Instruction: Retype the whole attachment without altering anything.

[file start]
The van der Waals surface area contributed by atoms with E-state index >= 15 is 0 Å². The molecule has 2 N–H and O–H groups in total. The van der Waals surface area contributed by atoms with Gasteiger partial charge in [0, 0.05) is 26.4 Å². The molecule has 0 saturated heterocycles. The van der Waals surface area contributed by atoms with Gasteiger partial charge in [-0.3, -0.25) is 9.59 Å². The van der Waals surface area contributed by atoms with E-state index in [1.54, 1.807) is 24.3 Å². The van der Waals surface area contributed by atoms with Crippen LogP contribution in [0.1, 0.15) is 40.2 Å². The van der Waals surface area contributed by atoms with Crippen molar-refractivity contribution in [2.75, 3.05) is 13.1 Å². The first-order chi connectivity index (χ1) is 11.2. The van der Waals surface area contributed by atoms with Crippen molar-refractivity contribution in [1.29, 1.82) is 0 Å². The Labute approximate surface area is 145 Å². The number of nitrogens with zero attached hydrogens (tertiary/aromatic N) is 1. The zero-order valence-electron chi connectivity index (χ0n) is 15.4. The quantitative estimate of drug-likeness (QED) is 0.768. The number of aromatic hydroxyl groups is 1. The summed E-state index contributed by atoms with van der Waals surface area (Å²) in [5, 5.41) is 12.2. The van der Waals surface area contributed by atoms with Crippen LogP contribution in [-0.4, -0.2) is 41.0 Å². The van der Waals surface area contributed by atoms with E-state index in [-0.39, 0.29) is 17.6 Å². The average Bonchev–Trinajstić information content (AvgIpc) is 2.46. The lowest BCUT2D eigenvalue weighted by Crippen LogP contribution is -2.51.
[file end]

The van der Waals surface area contributed by atoms with E-state index >= 15 is 0 Å². The molecule has 2 N–H and O–H groups in total. The van der Waals surface area contributed by atoms with Gasteiger partial charge in [0, 0.05) is 26.4 Å². The molecule has 0 saturated heterocycles. The van der Waals surface area contributed by atoms with Gasteiger partial charge in [-0.3, -0.25) is 9.59 Å². The van der Waals surface area contributed by atoms with E-state index in [1.54, 1.807) is 24.3 Å². The van der Waals surface area contributed by atoms with Crippen LogP contribution in [0.1, 0.15) is 40.2 Å². The van der Waals surface area contributed by atoms with Crippen molar-refractivity contribution in [2.75, 3.05) is 13.1 Å². The first-order chi connectivity index (χ1) is 11.2. The van der Waals surface area contributed by atoms with Crippen molar-refractivity contribution in [1.29, 1.82) is 0 Å². The Labute approximate surface area is 145 Å². The number of nitrogens with zero attached hydrogens (tertiary/aromatic N) is 1. The zero-order valence-electron chi connectivity index (χ0n) is 15.4. The quantitative estimate of drug-likeness (QED) is 0.768. The number of aromatic hydroxyl groups is 1. The summed E-state index contributed by atoms with van der Waals surface area (Å²) in [5, 5.41) is 12.2. The van der Waals surface area contributed by atoms with Crippen LogP contribution in [-0.4, -0.2) is 41.0 Å². The van der Waals surface area contributed by atoms with E-state index in [-0.39, 0.29) is 17.6 Å². The average Bonchev–Trinajstić information content (AvgIpc) is 2.46. The lowest BCUT2D eigenvalue weighted by Crippen LogP contribution is -2.51.